I've been reading Malcom Gladwell's The Outliers: The Story of Success. It focuses on factors beyond intelligence and ambition in the lives of people whose achievements fall outside normal experiences. Gladwell makes a case for the impact of generation, family, culture, class—even the year you were born—on your human potential.
The chapter I can't stop thinking about is "The Ethnic Theory of Plane Crashes." It details how crashes "are much more likely to be the result of an accumulation of minor difficulties and seemingly trivial malfunctions" than something like a rudder snapping off in midair. Yes, weather, minor technical problems, the stress of delayed flights and fuel-exhausting holding patterns, etc. can be contributors. But Gladwell says the typical accident involves seven consecutive human errors, one made on top of another that combine for catastrophe.
In 52 percent of crashes, the pilot had been awake for 12 hours or more at the time of the crash, and in 44 percent of disasters the pilot and co-pilot hadn't flown together before. Then Gladwell provides a ton of fascinating supportive information (including conversations between pilots, co-pilots and air traffic controllers) and concludes: "Planes are safer when the least experienced (the co-pilot) is flying, because it means the second pilot (the captain) is NOT going to be afraid to speak up" to provide course corrections and other input. One person is supposed to be checking the other, and they're to be working cooperatively.
So crashes in commercial airlines have been far more likely to happen when the captain is IN the "flying seat," writes Gladwell. And when pilots and co-pilots come from a culture where respect for one's superior reigns strong, airline disasters had resulted because of the lack of clear and direct communication between the two and with air traffic controllers. A first officer can be more hesitant to "correct" his superior officer. But a captain who is not at the controls isn't concerned about being polite and using mitigating language to hint that a correction needs to happen. He "commands" and the first officer doing the flying listens and obeys.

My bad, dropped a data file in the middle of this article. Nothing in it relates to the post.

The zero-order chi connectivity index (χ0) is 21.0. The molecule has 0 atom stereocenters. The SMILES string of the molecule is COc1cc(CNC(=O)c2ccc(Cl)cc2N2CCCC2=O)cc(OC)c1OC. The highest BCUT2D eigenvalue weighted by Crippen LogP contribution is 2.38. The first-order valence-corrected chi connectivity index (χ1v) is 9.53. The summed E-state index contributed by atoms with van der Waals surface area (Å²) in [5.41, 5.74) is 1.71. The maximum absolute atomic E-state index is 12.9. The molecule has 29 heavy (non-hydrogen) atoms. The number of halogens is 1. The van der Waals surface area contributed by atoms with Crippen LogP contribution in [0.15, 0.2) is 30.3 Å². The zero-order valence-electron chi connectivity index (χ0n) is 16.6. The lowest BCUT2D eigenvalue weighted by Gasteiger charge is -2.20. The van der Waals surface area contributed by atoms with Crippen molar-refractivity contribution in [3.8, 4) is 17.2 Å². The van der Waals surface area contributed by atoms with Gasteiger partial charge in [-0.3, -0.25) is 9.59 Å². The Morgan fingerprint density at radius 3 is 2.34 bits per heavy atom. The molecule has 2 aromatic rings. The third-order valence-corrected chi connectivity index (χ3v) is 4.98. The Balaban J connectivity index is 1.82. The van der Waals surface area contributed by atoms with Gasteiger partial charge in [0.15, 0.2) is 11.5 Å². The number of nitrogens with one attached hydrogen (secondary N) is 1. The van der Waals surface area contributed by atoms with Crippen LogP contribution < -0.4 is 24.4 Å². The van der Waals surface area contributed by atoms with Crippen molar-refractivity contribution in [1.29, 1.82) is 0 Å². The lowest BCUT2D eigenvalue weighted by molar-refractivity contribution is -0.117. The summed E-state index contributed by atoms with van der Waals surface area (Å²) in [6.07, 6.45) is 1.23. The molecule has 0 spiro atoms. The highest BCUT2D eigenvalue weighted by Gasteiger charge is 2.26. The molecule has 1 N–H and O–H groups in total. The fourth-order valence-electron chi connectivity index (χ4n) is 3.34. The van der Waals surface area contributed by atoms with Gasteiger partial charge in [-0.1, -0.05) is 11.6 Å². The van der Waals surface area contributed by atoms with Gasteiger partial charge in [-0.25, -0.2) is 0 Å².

That got me thinking. It's not one thing that usually pushes us over the edge on any business day, but an accumulation of lots of little things. And so I ask myself: Am I truly awake and watchful for "the accumulation of minor difficulties and seemingly trivial malfunctions" in my business, or am I oblivious?
I try to focus on "must do" priorities, the big stuff, the writing projects on my desk that take precedent because of their deadlines and importance. The "little" things along the way that I need to address get put aside for later action, sometime when I'm tired and I can be on autopilot. Well, autopilot can malfunction. Maybe we shouldn't sweat the small stuff, but don't miss dealing with it either. It can build into a disaster.
Plus, as a sole proprietor, I'm asking, Can I be the pilot...and the copilot? Doubt it. So do I have the right checks and balances in place to keep my craft on course...or able to make course corrections as needed? After 30 years I'd hope so, but the map of the world and business keep changing. But If you have experienced and trusted employees, do you let them play the co-pilot role and sometimes fly the plane? Like the pilots who are supposed to be working cooperatively, can they be honest and direct or do they have to watch their verbiage because of your authority or attitude? Gladwell is always good for the getting people to look at life a little differently.